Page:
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About The Sumpter miner. (Sumpter, Or.) 1899-1905 | View Entire Issue (Dec. 26, 1900)
THE SUMPTER MINER
SUMPTER, OREGON, DECEMBER 26, 1900.
WEEK OF SUCCESSFUL SOCIAL DI
VERSIONS IN SUMPTER.
Christmas Trees and Balls Dealers la
Presents Report Big Trade Red Men's
Annual Hop Monday Night Fancy
Dress Ball Tuesday Night Wood
men's Masquerade New Year's Eve.
This holiday season has been as happy
a one in these parts as the cruel, Inflexi
ble conditions regulating humanity per
mits. There was much buying of pres
ents, local dealers reporting an immense
trade. Saturday and Monday the stuies
and streets were thronged with Christmas
shoppers. Owing to the continued fine
weather, the expected big crowd of
money spending miners did not material
ize, so the hotels and saloons did not reap
their hoped for harvest. Miners are still
delving Into the golden depths of the sur
rounding mountains, and have evidently
made up their minds to remain at work
until heavy snows and severe cold weath
er drive them to the comforts of this
In the way of holiday entertainments
the people of Sumpter have been well sup
plied. Monday evening the Presbyterian
Sunday school gave a Christmas tree for
the little folks at the church. I he Meth
odist Sunday school had its tree In Ma
sonic hall, Ellis block.
The same evening, in Hill opera house,
the Red Men gave their annual b.ill, the
members coming out In the regalia of (lie
order. The dance was largely attended
and was a decided popular success. The
financial results were likewise gratifying.
Many visitors from nearby camps were in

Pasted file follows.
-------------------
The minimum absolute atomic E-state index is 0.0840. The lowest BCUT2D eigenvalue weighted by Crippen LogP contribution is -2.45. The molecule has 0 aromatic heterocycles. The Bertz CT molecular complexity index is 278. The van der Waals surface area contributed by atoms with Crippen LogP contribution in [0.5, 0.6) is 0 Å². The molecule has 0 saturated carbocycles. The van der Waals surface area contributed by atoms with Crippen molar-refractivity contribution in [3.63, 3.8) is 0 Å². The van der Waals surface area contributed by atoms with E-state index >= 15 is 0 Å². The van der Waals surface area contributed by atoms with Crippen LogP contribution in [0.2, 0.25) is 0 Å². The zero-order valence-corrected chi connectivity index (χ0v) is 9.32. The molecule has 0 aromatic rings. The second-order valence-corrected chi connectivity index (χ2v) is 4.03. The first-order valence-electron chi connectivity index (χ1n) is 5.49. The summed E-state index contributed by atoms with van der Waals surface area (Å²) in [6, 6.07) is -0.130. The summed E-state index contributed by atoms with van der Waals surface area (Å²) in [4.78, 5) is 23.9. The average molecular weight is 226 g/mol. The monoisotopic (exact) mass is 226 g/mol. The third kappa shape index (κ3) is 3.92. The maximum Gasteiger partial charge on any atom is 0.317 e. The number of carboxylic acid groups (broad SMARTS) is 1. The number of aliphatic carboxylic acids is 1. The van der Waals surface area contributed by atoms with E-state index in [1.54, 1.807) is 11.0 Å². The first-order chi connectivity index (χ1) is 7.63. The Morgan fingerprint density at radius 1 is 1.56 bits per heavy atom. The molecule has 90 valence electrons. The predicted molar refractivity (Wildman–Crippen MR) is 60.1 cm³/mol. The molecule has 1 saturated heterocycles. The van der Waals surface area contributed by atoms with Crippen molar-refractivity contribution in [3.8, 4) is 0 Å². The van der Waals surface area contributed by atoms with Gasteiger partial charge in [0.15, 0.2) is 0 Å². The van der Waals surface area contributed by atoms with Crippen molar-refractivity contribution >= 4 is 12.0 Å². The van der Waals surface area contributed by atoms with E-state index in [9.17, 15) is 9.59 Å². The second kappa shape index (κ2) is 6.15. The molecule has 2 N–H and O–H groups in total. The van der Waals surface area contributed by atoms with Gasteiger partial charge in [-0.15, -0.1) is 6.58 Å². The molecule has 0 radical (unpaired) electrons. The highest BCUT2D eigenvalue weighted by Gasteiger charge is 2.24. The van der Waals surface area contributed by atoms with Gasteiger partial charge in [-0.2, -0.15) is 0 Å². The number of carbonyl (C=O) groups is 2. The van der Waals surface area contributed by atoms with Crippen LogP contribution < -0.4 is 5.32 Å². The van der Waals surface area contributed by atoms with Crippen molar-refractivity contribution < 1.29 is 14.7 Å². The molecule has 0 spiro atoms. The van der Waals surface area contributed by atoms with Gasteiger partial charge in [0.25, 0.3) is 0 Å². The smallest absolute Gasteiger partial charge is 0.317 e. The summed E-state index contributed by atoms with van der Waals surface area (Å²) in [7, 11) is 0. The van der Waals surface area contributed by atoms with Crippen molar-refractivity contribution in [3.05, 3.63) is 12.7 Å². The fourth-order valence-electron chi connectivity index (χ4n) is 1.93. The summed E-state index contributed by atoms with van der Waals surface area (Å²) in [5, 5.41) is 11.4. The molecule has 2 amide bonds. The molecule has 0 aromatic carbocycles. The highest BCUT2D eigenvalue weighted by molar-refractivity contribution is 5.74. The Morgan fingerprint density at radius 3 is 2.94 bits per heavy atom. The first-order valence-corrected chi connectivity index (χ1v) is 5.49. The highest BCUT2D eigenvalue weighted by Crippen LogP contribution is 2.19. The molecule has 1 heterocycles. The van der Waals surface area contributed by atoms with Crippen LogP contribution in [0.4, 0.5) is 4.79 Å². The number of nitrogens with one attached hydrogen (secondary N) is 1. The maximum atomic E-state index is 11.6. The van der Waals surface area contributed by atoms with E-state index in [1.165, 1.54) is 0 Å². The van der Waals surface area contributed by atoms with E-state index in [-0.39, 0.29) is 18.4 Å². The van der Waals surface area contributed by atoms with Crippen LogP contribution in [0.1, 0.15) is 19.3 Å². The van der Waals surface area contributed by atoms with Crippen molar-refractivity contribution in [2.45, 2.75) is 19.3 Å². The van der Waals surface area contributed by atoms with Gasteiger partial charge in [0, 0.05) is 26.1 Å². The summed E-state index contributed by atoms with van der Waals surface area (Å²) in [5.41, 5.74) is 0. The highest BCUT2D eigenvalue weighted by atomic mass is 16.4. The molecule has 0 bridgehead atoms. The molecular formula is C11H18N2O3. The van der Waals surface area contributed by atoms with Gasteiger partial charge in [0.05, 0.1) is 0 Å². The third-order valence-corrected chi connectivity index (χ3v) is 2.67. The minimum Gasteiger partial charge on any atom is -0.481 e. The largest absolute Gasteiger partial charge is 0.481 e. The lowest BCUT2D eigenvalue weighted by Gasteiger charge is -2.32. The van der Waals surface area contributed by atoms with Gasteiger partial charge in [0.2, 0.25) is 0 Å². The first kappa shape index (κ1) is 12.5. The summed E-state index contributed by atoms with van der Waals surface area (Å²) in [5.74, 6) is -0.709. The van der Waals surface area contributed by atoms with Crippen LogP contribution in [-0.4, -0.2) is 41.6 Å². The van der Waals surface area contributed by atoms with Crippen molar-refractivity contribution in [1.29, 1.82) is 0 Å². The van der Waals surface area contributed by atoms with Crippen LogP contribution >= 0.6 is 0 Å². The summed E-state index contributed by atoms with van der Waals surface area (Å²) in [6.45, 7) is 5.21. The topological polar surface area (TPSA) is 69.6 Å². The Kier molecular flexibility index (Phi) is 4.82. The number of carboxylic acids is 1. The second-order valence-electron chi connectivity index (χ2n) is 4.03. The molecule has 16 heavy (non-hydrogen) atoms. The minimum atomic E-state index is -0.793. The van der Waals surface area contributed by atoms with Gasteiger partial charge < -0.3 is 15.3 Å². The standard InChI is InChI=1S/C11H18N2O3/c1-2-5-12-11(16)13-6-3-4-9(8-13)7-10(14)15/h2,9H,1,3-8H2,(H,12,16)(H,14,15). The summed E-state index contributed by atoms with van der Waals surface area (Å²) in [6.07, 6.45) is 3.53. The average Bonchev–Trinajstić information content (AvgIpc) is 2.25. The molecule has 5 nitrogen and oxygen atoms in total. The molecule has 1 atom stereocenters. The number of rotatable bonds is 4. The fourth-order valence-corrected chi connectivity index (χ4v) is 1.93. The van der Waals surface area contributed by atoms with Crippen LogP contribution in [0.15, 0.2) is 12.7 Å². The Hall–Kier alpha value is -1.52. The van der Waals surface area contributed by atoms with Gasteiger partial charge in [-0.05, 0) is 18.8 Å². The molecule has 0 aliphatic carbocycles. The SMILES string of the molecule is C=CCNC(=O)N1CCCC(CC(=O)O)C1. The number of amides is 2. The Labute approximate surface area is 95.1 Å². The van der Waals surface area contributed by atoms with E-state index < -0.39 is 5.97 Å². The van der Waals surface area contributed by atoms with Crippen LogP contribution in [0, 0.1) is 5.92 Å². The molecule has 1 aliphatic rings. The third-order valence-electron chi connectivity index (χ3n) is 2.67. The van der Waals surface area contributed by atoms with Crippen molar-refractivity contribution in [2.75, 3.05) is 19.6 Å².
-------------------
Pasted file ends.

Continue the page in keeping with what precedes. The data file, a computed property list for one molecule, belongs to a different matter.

attendance. This was the occasion for
everybody to get in and have a good time
.socially, and all who were looking for
such diversion availed themselves of the
opportunity. 1 he Keel Men of Sumpter
are prominent In the business life of the
town and constitute the strong, healthy
fibre of the social fabric.
The most pretentious event in Sump
ter's soci.il history was the fancy dress
ball in the opera house last evening. In
Mrs. Griffith and Mrs. McEuen is due the
honor of originating the idea of giving
this ball and carrying it through to the
georgeous success which it proved to be.
The hall had been handsomely decora
ted, under the artistic direction of Mrs.
and Miss Wallace. There were many
elegant gowns worn by the ladies, to
whom was confined a monopoly of fancy
costumes, the men wearing conventional
dress suits, with the exception of two or
three military uniforms. Many o( the
ladles also had evidently devoted all of
their skill and energies to looking their
best In evening dress, without wasting
any of either on selecting a character to
represent and deviling a costume for the
The music was pronounced by some of
the so called "giddy young things" pres
ent as "perfectly divine." It was fur
nished by Mrs. Morrell, piano; C. O.
Morrell, violin; C. D. Davis, clarionet;
Charles DeNeff, cornet. In this connec
tion, it perhaps will not be out of place to
call attention to the fact that Mr.and Mrs.
Morrell have afforded much pleasure to
the music loving people of this town, and
have done much to elevate the standard
at public gatherings. They are ever
obliging and considerate, a characteristic
shared in by but few of the profession.
The first fancy dress ball in this town
was all that was hoped or predicted for it
New Year's eve the Woodmen of the
World will give a masquerade, that is
now exciting the Interest of the communi
ty, and will doubtless be a fitting finale to
the holiday festivities.
James A. Grainger, nephew of William
Stinson, and Miss Vera LaGrave, of
Walla Walla, were married Christmas
eve at the home of Mr. and Mrs. A. J.
Stinson. The marriage ceremony was
performed by Rev. James Byers, the
Presbyterian minister. The groom is as
sociated in business here with A. J. Stin
son. THE GYPSEY QUEEN
Tunnel Now in 70 Feet Will Cut the
Ledge at 145 Feet.
W. M. Rumery arrived in town from
Big Limber creek Saturday and will re
main here during the holidays. Just be